A new study from Australia has linked use of cholesterol-lowering statin drugs with a significantly increased risk of idiopathic inflammatory myositis, a serious muscle disease that can lead to permanent disability and death. Published in the journal JAMA Internal Medicine, patients with the condition were found to be almost twice as likely to have been taking statins compared to similar individuals from the general population. The Australian researchers concluded that given the worldwide use of statins and severity of idiopathic inflammatory myositis, an increased awareness and recognition of this potential adverse effect is needed.
When carrying out the study, the researchers analyzed data on 221 patients diagnosed with idiopathic inflammatory myositis and compared it with information on 662 similar individuals taken from a general population database. They found that patients with the muscle disease had a 79 percent increased likelihood of exposure to statin drugs. This finding is particularly important given that, unlike some other known side effects of statins, idiopathic inflammatory myositis does not usually resolve when patients stop taking the drugs.
In addition to their adverse effects on muscles, a review of the scientific literature shows that statins can also raise the risk of cognitive problems; cancer; strokes; damage to the peripheral nervous system; sexual dysfunction; thyroid problems; kidney disease; behavioral disorders; heart problems; neurodegenerative disease; Parkinson’s disease; autoimmune diseases; pancreatic problems; liver disease; skin problems; gastrointestinal problems; fatigue; psychiatric problems; sleep problems; as well as negatively affecting many other aspects of health.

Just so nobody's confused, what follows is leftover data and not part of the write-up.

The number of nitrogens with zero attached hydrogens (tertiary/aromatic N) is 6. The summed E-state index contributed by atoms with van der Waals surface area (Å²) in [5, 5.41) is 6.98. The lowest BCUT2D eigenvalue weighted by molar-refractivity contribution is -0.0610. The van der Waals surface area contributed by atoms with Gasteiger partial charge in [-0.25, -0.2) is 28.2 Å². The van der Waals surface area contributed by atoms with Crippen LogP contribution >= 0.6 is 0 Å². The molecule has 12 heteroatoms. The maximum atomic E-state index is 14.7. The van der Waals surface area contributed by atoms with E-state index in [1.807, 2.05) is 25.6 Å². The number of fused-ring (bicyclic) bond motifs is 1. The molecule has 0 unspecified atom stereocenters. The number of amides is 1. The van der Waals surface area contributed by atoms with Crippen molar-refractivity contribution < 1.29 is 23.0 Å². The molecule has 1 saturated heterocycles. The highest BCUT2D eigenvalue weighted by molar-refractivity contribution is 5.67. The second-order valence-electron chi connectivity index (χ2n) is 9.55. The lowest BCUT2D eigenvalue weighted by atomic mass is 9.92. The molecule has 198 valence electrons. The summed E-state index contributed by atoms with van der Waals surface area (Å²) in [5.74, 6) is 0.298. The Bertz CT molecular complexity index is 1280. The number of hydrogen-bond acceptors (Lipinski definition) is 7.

It is bad enough that millions of patients taking cholesterol-lowering drugs remain mostly unaware of these dangers. Arguably worse still however is the fact that the drugs also fail to address the primary cause of cardiovascular disease.
In a groundbreaking study published in the American Journal of Cardiovascular Disease in 2015, scientists at the Dr. Rath Research Institute proved that cardiovascular disease is essentially an early form of the vitamin C deficiency disease scurvy. Building on a discovery made by Dr. Rath in the early 1990s, the publication of this study dealt major blows to the cholesterol theory of heart disease and the pharmaceutical industry’s multibillion-dollar annual sales in cholesterol-lowering statin drugs.
Following the study’s publication, the damage it had caused to the credibility of statins as a treatment for cardiovascular disease soon became clear. By 2017, even the Pharmaceutical Journal – a publication of Britain’s Royal Pharmaceutical Society – was openly admitting that the cholesterol theory of heart disease is ‘dead’. Pointing out that the lives of heart attack survivors participating in pharma-sponsored statin trials have been shown to be extended by an average of just 4 days, authors Dr. Maryanne Demasi, PhD, Professor Robert H. Lustig and Assem Malhotra stated in a scientific review that there is an “ethical and moral imperative” for the potential harms of these drugs to be discussed.
Seen in this light, the finding that statins increase the risk of a potentially life-threatening muscle disease will only further hasten their demise as a credible treatment. With scientifically proven natural approaches for preventing cardiovascular disease now available, our Foundation’s vision of a preventive system of healthcare based on nutritional and Cellular Medicine therapies is poised to take center stage. The faster patients become fully informed of the facts, the sooner real change will come.